A CEO’s Semester Abroad
My family and I were fortunate to be able to do a “semester abroad” when our 17-year old daughter decided to study in Toronto for the first half of her junior year in high school. She was seeking a temporary change in her learning and social environment but wanted us to go with her, so we were lucky enough to be able to modify our work obligations to take advantage of her invitation!
There were a lot of reasons to love the experience. First and most important, our youngest daughter was interested in spending time with us! We moved to a new city, into a sparsely furnished apartment, living without all our ‘stuff’ – and experiencing joy just because of where we were, who we were with, and feeling liberated from our excess (channeling Marie Kondo!). We lived with greater intention – in a new place, so it required us to notice more about where we were and where we were going. We noticed people were more courteous, and we became conscious of stepping up our game. We used our phones less in public, made eye contact with greater intention, and waited for the WALK sign at traffic lights, like everyone else. These lifestyle changes extended to our personal and professional lives as well.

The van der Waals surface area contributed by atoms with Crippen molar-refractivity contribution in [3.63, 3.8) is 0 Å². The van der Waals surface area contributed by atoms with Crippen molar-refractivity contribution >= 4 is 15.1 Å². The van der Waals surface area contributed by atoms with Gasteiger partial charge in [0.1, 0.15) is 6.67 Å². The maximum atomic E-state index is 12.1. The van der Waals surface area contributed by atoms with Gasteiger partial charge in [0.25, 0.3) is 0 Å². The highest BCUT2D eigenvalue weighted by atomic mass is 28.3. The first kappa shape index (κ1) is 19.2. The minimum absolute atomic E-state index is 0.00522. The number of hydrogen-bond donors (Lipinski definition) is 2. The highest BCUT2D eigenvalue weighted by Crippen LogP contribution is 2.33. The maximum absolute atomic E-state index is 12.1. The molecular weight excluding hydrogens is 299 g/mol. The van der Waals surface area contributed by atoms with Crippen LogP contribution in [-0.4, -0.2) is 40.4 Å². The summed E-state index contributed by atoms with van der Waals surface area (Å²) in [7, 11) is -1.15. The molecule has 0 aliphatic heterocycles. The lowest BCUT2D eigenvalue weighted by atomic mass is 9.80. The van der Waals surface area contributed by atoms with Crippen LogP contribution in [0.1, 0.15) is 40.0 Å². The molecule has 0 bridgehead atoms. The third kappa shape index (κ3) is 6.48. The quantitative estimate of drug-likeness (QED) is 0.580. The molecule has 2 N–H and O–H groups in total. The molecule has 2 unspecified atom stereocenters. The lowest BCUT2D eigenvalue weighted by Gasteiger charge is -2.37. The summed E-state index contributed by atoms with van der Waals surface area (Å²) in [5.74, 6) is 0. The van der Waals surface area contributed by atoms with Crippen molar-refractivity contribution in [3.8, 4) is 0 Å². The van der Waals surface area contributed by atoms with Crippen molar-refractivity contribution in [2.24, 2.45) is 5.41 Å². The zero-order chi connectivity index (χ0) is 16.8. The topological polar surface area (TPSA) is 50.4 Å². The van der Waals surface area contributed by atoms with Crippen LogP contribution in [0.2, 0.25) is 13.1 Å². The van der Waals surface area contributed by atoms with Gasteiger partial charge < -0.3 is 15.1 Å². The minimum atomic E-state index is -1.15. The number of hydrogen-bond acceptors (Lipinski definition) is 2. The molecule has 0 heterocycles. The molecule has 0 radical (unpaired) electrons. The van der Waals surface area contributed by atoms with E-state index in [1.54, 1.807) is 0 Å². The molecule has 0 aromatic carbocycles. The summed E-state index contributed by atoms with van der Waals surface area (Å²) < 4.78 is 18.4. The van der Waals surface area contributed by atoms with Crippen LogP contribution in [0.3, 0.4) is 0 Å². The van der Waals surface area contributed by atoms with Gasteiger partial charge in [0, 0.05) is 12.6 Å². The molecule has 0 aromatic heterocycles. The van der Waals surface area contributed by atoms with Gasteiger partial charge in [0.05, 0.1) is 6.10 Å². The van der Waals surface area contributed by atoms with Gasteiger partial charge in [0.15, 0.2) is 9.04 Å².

It seems that the majority of Canadians see themselves as working for a better society for all, and from our conversations with people we met, we learned that among others things, this embodies the philosophy of providing universal healthcare. Tommy Douglas (The “father of Medicare”) is widely regarded by Canadians as the Greatest Canadian of all time. It also speaks to fair wages, a fair work-week, and a reasonable ‘expectation’ from employees. It speaks to balance.
As I often do, I came away inspired, and believing once again that there’s more we can do – in our personal and professional roles, and as citizens as well. My message is by no means profound, original, or impossible to implement now that we’re back on the other side. As employers we can lead by example. We can give our employees more opportunities to change their physical location – whether by more vacation time, more work-life balance, or more opportunities within their job structures. As leaders we should care more – because driving a culture of respect, kindness and generosity not only yields favorable business outcomes – but because it’s the right thing to do, and it feels good.
I’m interested in hearing from anyone with similar experiences – and continuing the conversation.
To see more pictures from Marcos’s time abroad and other adventures follow him on Instagram @marcos.at.exude